Reuters: Iran’s Revolutionary Guards test-fired missiles on Thursday that a commander said could sink “big warships” in the Gulf, the Sea of Oman and the northern Indian Ocean, the state broadcaster said. By Edmund Blair
TEHRAN (Reuters) – Iran’s Revolutionary Guards test-fired missiles on Thursday that a commander said could sink “big warships” in the Gulf, the Sea of Oman and the northern Indian Ocean, the state broadcaster said.
Iran is at loggerheads with the United States over its disputed nuclear program and what Washington calls its meddling in Iraq. The United States has ordered a second aircraft carrier to the Gulf to step up pressure on Iran.
“These missiles, with a maximum range of 350 km (220 miles), can hit different kinds of big warships in all of the Persian Gulf, all of the Sea of Oman and the north of the Indian Ocean,” senior Revolutionary Guards naval commander Ali Fadavi said.
Fadavi was also quoted by the state broadcaster’s Web site as saying that the 500-kg (1,100-lb) warhead of this missile had the capacity to sink “all kinds of big warships”.
State television said the missile tests, staged on the second day of war-games by the Guards’ naval and air units, were “to show that Iran is able to confront any possible threats”.
The Revolutionary Guards are an ideological wing of the Islamic Republic’s armed forces and have a command structure separate from the regular military. They regularly hold exercises in the Gulf area that are widely seen as deliberate demonstrations of military power.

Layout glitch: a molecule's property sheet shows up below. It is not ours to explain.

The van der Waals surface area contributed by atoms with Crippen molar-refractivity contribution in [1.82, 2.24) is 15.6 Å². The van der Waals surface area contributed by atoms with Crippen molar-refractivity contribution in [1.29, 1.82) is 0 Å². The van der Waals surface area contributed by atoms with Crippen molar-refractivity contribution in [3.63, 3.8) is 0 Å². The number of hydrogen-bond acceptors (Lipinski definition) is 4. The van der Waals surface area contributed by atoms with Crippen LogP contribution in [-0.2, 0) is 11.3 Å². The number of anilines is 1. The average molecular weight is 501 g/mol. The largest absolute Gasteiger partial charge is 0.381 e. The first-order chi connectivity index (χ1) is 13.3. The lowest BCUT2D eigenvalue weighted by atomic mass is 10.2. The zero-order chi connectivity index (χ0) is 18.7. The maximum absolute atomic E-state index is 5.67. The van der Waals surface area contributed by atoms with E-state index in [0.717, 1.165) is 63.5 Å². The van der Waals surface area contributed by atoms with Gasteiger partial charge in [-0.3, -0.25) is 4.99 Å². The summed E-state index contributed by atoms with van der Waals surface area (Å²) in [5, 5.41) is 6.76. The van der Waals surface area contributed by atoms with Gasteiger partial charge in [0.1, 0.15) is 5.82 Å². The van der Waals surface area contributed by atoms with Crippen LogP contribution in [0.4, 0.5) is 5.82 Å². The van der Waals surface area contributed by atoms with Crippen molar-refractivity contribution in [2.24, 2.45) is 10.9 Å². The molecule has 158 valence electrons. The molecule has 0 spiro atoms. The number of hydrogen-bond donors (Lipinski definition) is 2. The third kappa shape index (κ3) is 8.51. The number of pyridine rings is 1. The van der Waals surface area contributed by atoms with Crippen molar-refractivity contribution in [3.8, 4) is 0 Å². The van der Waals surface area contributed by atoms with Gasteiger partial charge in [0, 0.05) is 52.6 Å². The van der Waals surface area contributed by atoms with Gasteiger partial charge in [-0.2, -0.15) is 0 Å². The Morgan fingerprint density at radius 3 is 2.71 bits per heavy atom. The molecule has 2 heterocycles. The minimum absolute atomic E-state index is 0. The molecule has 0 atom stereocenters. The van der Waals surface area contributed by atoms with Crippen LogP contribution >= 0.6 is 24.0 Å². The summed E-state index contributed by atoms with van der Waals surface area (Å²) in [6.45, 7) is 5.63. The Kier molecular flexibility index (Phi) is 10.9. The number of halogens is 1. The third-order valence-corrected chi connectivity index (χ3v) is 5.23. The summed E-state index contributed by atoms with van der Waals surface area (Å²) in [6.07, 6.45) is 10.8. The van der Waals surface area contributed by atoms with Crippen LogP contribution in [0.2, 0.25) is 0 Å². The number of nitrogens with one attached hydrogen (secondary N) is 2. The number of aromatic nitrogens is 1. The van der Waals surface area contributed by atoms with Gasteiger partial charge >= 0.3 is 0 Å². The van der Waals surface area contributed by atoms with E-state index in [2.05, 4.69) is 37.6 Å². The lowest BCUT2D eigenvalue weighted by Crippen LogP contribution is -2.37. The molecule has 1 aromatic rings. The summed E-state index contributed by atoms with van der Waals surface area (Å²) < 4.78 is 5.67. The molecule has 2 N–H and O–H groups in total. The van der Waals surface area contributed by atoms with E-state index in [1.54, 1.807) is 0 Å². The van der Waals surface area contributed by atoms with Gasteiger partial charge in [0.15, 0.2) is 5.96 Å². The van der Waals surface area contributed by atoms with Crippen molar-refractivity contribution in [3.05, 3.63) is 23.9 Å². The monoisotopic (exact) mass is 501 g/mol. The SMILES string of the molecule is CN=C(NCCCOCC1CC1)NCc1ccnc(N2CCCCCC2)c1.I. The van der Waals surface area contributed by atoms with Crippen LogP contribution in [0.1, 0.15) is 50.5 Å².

GULF CHOKE POINT
Military experts say Iranian forces are no technological match for the U.S. military but could still cause havoc in the Gulf and the narrow Strait of Hormuz, a choke point through which two-fifths of the world’s traded oil passes.
The state broadcaster’s Web site identified the missile as an anti-ship SSN-4, which Web sites and Jane’s information group describe as a ballistic missile that has been around since the 1960s and is fired from submarines when on the surface.
The Web sites say the SSN-4 has a range of up to 550 km or more. One Web site, www.navweaps.com, said it had a maximum payload of 1,370 kg, much bigger than the 500-kg warhead described by Fadavi.
Television showed images of a missile launched from land and hitting the upper structure of a ship at sea. But the one fired appeared different from designs and descriptions of an SSN-4 projectile given on the Web sites.
Guards air force commander Hossein Salami suggested on Wednesday that the two days of training also included equipment related to the Russian-made TOR-M1 anti-aircraft missile system. But it did not appear to involve testing those missiles.
Last month, Russia said it had completed delivery of the TOR-M1 system to Iran. Washington said the sale undermined regional security. Moscow says the missiles are only short-range and purely defensive.
Washington accuses the Iran of seeking to develop atomic weapons, a charge Iran denies. Tehran also dismisses allegations that it is backing militants in Iraq.
(Additional reporting by the Editorial Reference Unit in London)